Model complexes for active sites of diiron metalloproteins, dioxygen reactivity and water effects
Author(s)Yoon, Sungho, 1971-
Massachusetts Institute of Technology. Dept. of Chemistry.
Stephen J. Lippard.
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(cont.) tetrairon(II) cubane complex was identified and structurally characterized. Chapter 4: Synthesis and Characterization of [Fe₂...CR)]³⁺ and [Fe₂...CR)]³⁺ Complexes with Carboxylate-Rich Metal Coordination Environment as Models for Diiron Centers in Oxygen-Dependent Non-Heme Enzymes. Utilizing hydrogen bonding interactions and sterically bulky carboxylates, synthetic routes were developed to prepare the mononuclear iron(II) complexes with the vacant coordination sites for O₂ binding. Reactions of such complexes with O₂ resulted in rare asymmetric complexes having an [Fe₂...CR)]³⁺ or [Fe₂...CR)]³⁺ unit. These diiron(III) complexes with carboxylate-rich metal coordination environments reproduce the diiron(III) cores housed in four-helix bundles found in nature. Compound 3, which replicates the [Fe₂...CR)] core of sMMOH[ox], shares several physical properties with the enzyme, electronic transitions, Mossbauer spectra, and magnetic exchange interactions. On the other hand, the structure of 4, ([mu]-oxo)([mu]-carboxylato)diiron(III) complex, mimics the diiron(III) sites of RNR-R2. The electronic and Mbssbauer spectral transitions of 4 are typical of diiron(III) complexes with an Fe-O-Fe moiety. Magnetic exchange coupling interaction between the two iron atoms is within the expected range for oxo-bridged diiron(III) sites. These results demonstrate how the diiron(III) structures in different metalloproteins, namely, the [mu]-oxo cores of RNR-R2 and the [mu]-dihydroxo unit in MMOH, can be replicated by subtle changes in ligand composition ...Chapter 1: Modeling Studies for Diiron Sites with Carboxylate Rich Coordination Environments in Dioxygen-Dependent Non-Heme Enzymes: Compounds Synthesized, Understanding Achieved, and Directions to Take. Our efforts to better understand of dioxygen-dependent diiron proteins with carboxylate-rich coordination environments through synthesis of small model complexes are summarized. We describe both not only the significant results that have contributed toward this goal, but also the rationale behind how one generation of model systems gave way to the next. Chapter 2: Mechanistic Studies of the Oxidative N-Dealkylation of a Benzyl Group Substrates Tethered to Carboxylate-Bridged Diiron(II) Complexes, [Fe₂...Bn₂en)₂]. Hammett and intramolecular kinetic isotope effect (KIE[intra]) analyses for oxidative N-dealkylation of [Fe₂...Bn₂en)₂] rule out previously proposed concerted and hydrogen atom transfer mechanisms. We conclude that the reaction operates through single-electron transfer from the non-bonding electron pair of the amine substrate to the dioxygen-generated intermediate, followed by proton transfer and rearrangement. Chapter 3. Synthesis, Characterization, and Dioxygen Reactivity of Tetracarboxylate-Bridged Diiron(II) Complexes with Coordinated Substrates. The synthesis and characterization of [Fe₂...L₂] complexes, where L is benzylamine (BA) or 4-methoxybenzylamine (BAP[p-OMe]), and their oxygenation are described. Various methods, including resonance Raman (rR) and electron paramagnetic resonance (EPR) spectroscopy, have been applied to understand the mechanism and the intermediates involved. In addition, upon dissolution of the tetracarboxylate-bridged diiron(II) complex in methanol, an asymmetric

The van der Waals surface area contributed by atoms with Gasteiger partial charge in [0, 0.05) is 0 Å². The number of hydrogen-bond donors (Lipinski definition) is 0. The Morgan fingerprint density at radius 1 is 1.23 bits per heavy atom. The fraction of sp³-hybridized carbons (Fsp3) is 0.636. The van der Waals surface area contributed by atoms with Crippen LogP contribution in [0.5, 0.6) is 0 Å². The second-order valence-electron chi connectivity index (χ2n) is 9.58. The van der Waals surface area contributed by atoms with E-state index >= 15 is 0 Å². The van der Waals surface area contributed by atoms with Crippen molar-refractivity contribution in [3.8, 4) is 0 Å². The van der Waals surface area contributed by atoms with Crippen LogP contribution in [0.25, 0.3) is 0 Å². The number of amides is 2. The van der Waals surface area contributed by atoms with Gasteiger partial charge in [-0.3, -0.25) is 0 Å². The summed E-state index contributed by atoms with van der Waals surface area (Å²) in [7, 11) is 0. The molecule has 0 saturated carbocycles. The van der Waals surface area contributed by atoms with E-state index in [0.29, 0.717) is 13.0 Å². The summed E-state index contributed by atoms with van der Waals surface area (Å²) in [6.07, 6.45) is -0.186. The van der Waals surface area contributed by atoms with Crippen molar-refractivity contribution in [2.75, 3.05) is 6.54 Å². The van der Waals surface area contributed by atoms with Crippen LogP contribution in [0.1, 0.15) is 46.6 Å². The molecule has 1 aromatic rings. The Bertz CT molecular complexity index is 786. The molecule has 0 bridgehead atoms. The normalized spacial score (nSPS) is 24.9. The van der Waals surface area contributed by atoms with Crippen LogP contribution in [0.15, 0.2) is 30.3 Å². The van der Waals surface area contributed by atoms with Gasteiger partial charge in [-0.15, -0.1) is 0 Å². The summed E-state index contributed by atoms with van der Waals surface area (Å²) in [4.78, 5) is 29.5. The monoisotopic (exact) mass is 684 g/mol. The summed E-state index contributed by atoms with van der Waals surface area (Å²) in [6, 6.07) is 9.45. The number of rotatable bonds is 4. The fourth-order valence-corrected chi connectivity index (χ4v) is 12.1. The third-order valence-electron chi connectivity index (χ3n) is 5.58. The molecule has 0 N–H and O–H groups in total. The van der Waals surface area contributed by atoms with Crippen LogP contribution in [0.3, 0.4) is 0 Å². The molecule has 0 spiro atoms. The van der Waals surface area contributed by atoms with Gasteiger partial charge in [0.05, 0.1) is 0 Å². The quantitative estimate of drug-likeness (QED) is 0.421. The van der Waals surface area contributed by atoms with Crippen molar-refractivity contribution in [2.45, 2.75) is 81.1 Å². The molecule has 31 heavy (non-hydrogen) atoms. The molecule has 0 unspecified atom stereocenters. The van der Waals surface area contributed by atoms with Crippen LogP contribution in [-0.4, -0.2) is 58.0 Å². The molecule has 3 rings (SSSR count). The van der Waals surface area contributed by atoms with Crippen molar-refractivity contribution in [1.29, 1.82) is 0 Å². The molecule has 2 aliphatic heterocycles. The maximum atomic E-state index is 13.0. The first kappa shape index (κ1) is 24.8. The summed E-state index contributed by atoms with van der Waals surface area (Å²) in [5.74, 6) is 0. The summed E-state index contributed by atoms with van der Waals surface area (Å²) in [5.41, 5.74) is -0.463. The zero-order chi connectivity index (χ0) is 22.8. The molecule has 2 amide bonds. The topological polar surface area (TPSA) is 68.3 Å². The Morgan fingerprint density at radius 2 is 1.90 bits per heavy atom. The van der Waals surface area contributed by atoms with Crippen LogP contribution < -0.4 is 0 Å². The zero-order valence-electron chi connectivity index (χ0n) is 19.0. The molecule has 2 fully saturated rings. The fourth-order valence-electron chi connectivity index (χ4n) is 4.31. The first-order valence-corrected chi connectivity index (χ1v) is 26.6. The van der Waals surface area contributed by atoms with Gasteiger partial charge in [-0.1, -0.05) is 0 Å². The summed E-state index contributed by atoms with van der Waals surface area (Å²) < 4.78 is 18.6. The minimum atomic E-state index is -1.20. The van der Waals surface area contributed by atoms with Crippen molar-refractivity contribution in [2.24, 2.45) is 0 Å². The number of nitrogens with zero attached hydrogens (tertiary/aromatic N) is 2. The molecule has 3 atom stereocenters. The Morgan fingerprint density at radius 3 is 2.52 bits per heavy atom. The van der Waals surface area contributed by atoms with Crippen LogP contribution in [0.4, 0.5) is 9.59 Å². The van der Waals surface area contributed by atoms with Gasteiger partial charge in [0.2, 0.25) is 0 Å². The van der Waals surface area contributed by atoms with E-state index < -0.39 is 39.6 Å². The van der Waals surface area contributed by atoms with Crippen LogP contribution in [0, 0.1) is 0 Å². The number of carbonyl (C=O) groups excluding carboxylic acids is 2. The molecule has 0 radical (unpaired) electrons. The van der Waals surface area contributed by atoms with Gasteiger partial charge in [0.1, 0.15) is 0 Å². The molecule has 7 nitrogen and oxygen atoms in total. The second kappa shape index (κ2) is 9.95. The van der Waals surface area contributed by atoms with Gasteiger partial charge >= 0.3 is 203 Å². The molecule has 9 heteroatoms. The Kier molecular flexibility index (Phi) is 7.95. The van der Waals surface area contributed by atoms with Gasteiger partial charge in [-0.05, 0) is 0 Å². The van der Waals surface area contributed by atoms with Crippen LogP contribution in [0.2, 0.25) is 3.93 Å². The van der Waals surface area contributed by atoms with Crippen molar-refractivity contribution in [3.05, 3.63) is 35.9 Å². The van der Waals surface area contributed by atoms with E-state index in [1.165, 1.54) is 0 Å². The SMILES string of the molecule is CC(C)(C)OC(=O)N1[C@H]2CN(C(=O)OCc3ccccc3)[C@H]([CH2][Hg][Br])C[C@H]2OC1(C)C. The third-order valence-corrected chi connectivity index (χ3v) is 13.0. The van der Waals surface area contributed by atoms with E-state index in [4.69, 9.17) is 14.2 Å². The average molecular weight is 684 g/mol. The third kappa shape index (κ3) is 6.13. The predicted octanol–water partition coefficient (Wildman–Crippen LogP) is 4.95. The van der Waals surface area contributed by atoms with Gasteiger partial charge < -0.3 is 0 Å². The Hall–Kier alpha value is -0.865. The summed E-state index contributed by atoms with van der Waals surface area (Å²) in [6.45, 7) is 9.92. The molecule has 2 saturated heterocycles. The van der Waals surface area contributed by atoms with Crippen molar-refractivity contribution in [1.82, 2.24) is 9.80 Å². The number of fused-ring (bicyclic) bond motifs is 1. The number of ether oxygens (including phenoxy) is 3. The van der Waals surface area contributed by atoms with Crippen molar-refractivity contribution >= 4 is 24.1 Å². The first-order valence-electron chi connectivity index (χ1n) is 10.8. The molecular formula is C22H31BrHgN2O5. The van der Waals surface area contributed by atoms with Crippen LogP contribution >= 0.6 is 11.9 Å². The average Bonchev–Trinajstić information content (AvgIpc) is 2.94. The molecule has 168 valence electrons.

Thesis (Ph. D.)--Massachusetts Institute of Technology, Dept. of Chemistry, 2004.Includes bibliographical references.
DepartmentMassachusetts Institute of Technology. Dept. of Chemistry.; Massachusetts Institute of Technology. Department of Chemistry
Massachusetts Institute of Technology